When we’re advocating for animals, it’s tempting to say things like “you think it’s rough for you, imagine what the animals are going through!”
I get it. Most of us do have tremendous privilege compared to animals.
Here’s the problem: when we minimize someone’s suffering through comparison, we’re distorting their subjective experience to suit our message. It’s called gaslighting and it’s a potent form of psychological manipulation. It’s also a type of emotional abuse.
We may use this tactic when non vegans are worrying about making the change, or when other vegans are considering activism, or even when our fellow activists are struggling with one another.
Perhaps this tactic is acceptable when it’s for the greater good. Or is it?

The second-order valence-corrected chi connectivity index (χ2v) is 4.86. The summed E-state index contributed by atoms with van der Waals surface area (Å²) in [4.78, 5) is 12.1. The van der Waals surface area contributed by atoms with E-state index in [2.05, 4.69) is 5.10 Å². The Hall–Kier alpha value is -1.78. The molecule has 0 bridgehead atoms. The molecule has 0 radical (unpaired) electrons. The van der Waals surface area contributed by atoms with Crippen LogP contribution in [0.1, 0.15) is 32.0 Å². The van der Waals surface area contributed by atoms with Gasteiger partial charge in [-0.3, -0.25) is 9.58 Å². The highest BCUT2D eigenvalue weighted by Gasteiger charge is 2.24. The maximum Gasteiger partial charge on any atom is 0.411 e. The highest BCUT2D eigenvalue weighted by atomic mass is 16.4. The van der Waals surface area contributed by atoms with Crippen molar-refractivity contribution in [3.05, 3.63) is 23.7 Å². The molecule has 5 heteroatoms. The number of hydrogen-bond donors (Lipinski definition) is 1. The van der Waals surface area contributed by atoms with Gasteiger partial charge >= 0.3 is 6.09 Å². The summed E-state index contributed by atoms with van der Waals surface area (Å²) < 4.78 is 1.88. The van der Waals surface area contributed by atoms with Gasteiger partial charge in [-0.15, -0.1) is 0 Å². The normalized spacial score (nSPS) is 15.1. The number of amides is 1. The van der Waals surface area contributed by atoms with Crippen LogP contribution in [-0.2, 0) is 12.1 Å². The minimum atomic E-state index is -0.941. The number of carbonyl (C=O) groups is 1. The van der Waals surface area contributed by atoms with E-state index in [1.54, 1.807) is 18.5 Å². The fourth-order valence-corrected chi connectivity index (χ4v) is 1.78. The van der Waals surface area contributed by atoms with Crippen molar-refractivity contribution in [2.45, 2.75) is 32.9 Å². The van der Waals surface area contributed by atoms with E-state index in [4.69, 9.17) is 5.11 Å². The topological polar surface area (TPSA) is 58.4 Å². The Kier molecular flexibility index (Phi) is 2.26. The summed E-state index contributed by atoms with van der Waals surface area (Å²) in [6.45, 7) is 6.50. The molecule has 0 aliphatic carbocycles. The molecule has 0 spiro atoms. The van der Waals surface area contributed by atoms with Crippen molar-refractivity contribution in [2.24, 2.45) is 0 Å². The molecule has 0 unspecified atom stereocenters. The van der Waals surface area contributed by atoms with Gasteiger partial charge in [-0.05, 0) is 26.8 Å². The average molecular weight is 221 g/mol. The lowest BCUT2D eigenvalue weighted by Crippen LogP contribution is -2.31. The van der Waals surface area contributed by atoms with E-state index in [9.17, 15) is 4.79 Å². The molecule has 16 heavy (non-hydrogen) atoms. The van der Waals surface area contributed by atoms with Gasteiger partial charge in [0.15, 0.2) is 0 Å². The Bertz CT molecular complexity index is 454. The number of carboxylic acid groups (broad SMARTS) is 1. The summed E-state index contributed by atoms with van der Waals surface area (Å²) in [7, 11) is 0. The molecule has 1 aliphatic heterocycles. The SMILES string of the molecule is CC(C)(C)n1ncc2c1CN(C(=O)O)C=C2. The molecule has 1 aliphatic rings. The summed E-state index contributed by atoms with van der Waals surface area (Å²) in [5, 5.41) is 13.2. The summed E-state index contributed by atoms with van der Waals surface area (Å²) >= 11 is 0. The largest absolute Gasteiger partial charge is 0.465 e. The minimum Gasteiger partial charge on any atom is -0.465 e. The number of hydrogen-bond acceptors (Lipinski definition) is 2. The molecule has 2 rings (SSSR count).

Gaslighting destabilises people and can leave them highly suggestible. We might convince them to become vegan, but that’s likely to change as soon as they’re back with their non vegan companions. Plus, gaslighting sends a message that it’s ok to emotionally abuse people – and as activists, we can be better than that.
Before using this logic, I encourage you to pause and think. No matter how true it seems, we cannot possibly know the extent of someone else’s hardship. The only one who can evaluate our circumstances is us. (One reason why Socratic questioning is so effective).
Rather than minimizing someone else’s hardship, empathize with their struggles. This helps open their minds to the suffering of others, including the animals. To put themselves in the hooves of the animals. To imagine being sexually exploited, separated from their babies, and left crying in terror as their family and friends around them are tortured and killed.
Yes, there is suffering. People and animals are suffering. By refusing to consume animal products, we all reduce the amount of suffering in the world. And each of us benefits too, because one way to cope with suffering is to alleviate someone else’s.